Before you sympathize with the physically disabled, or acid attack victims
The following is an excerpt from a samvaad (dialogue) session with Acharya Prashant.
Question: Acharya Ji, Pranaam! A child’s fate is majorly decided in the family one is born. Things like money and knowledge can be achieved by hard work, but there are a lot of physical ailments or disabilities that one is born with, or certain tragedies like losing someone in war or being an acid attack victim, which are part of one’s fate. They cannot be overcome by just hard work.
How can one deal with such disabilities or tragedies in one’s life?
Acharya Prashant (AP): You talked of kids being born with physical infirmities and such things. And you present the situation as if it is such a big misfortune to be born with one eye, or a brain disorder, or some genetic defect.
Hidden in your sympathy for the kids who are born genetically deficient, is an arrogance about your own condition.
You feel that you are normal.
You don’t have a hole in the heart, you are not born with half a brain, all your bodily equipment is more or less alright, so you feel that you are greatly privileged.
And in comparison, you feel that if somebody is born with some problem in the heart, or in the intestine, or somewhere in the brain, or in the legs, then he is greatly unfortunate or disadvantaged. In calling him ‘disadvantaged’ do you see that first of all you are calling yourself as ‘advantaged’?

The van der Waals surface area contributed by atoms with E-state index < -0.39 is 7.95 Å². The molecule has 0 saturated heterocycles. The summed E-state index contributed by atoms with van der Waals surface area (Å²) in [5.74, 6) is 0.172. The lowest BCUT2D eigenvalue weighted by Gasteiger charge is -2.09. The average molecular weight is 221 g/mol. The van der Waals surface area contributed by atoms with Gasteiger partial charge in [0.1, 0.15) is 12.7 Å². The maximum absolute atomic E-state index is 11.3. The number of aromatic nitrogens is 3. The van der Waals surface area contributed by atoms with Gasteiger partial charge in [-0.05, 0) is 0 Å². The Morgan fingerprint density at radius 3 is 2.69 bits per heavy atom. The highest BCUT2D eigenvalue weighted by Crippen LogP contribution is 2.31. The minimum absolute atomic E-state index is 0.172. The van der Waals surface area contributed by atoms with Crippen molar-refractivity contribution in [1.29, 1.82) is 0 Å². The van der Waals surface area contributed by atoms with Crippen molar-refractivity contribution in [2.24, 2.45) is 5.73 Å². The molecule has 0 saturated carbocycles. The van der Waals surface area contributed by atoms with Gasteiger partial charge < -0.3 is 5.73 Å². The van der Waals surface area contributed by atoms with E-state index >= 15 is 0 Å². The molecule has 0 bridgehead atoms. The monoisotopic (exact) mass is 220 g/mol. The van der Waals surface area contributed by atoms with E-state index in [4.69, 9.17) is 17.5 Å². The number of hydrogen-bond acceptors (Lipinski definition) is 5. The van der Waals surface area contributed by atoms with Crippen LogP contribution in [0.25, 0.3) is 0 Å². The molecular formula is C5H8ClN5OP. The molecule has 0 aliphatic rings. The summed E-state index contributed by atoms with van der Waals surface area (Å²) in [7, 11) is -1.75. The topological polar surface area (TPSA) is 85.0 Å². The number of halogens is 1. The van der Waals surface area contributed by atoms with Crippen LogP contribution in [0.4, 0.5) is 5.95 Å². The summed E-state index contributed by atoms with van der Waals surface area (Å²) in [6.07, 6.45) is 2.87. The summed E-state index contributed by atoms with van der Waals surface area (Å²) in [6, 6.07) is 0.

It is only by comparison that you are evoking sympathy for those kids. Do you see that? Otherwise, what is your yardstick? Otherwise, how do you feel sympathetic to them? You are feeling sympathetic towards them only by comparison.
And in comparing yourself with them, first of all, you are calling yourself superior to them. You are saying, “I am superior, they are inferior. Oh! So bad for them. Poor little things!” Right?
That’s the attitude.
So first of all let us first question your superiority, then we will address their inferiority. How superior are you? Alright, a kid might be born with one hand instead of two — one of the arms is missing.